How to snack… the right way


Snacking. We’re all guilty of it. Whether it’s an afternoon sugar hit, weekend boredom, or mid-morning cravings, it’s a perpetual habit both the unhealthy and the healthy can relate to.

Well we’re not here to tell you otherwise, we’re just here to tell you how to do it properly. In fact, snacking, if done correctly and in moderation, can be quite a beneficial component to a nourishing diet.

It can improve your metabolism, help with weight control, contribute to a structured eating plan, maintain your energy levels and act as an appetite controller by preventing you from overeating at your next meal.

It’s what we associate with the word snacking that’s problematic; our restricted perception of what ‘snack’ foods are. Thus, being informed of what to keep an eye out for in packaged goods and becoming aware of what foods give us that ‘fuller for longer’ feeling is crucial.

1) Nutrient density

Nutrient dense foods are those that contain a higher concentration of vitamins, minerals, complex carbohydrates, lean protein and healthy fats, with fewer calories. Bursting with properties as such including lutein, Vitamin C, antioxidants, zinc, calcium, folate and manganese (to name a few), foods such as Kakadu Plum, Quandong and Lemon Myrtle are perfect examples of nutrient density.

2) Fibre and protein

Snacks that are high in both fibre and protein, such as Australian Superfood Raw Bars, keep you feeling fuller for longer. Protein (e.g. Wattleseed) boosts metabolism and helps burn fat, not muscle, while fibre (particularly soluble fibre) fills your stomach without the calories. This is a great method for cutting back on calories, combatting stubborn fat and preventing weight gain (without having to starve yourself!).

3) Low GI (low-glycaemic)

Combining natural sugars with fat and protein to generate a more gradual release and absorption of glucose is the best recipe for a low GI snack. A simple Glycaemic rating guide is as follows:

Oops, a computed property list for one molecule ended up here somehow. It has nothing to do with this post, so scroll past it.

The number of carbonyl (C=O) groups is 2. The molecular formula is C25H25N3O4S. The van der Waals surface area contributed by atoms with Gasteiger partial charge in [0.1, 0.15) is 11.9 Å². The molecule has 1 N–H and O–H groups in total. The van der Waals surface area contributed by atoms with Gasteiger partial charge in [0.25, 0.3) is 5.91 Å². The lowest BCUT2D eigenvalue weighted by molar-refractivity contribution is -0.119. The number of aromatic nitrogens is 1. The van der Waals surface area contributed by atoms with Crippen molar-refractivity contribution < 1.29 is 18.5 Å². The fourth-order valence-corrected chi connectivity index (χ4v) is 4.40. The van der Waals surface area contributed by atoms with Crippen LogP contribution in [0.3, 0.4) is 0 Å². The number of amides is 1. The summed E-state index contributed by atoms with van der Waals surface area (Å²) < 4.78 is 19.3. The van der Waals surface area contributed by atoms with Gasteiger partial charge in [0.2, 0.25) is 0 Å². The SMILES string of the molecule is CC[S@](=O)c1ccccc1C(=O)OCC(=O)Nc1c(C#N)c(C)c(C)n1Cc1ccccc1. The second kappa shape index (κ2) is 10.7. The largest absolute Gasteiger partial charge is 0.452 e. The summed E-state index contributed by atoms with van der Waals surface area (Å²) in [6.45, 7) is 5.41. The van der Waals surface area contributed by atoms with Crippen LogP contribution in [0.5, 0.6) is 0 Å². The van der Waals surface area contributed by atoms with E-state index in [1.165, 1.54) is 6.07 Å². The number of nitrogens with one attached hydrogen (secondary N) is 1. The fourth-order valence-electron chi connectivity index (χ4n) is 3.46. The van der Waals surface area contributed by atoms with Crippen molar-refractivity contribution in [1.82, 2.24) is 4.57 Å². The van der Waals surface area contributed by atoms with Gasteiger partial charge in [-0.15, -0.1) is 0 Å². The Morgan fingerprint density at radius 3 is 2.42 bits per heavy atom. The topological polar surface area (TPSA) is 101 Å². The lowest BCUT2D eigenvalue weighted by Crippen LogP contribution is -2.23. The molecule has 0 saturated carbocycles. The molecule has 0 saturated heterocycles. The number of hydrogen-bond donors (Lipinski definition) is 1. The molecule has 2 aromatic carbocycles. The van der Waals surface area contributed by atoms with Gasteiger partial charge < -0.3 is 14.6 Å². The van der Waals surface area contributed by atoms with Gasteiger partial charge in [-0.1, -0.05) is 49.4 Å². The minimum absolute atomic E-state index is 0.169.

• Low GI: less than 55
  • Moderate GI: between 55 and 70
  • High GI: greater than 70

Making healthy convenient

Choosing to give up the quick (refined) sugar fixes and snack with this more wholesome frame of mind doesn’t have the limitations you may think. We call this smart snacking because it can take a little thinking outside the box.

Some helpful tips to get you on track:

Combine – if high GI foods are present simply combine them with low GI foods to balance the glycaemic levels

Substitute – high GI foods like potatoes can be substituted with healthier alternatives such as legumes, sweet potato and cauliflower

Go for grains – if bread is involved, always opt for a more grainy loaf

Quality over quantity – add more nutrient dense foods such as Australian superfoods to your snacks to enjoy more energy and nourishment for longer from smaller portions

Water – thirst is often confused as hunger, so always have a glass of water before reaching straight for the snacks

Our favourite snacks

You may need to invest in some new Tupperware but with the right knowledge, a little planning ahead and some will power, it won’t be long before this particular style of snacking becomes second nature and you start feeling and seeing the difference in your body.

Only snack when hungry, and remember that moderation, balance and portion control is key.


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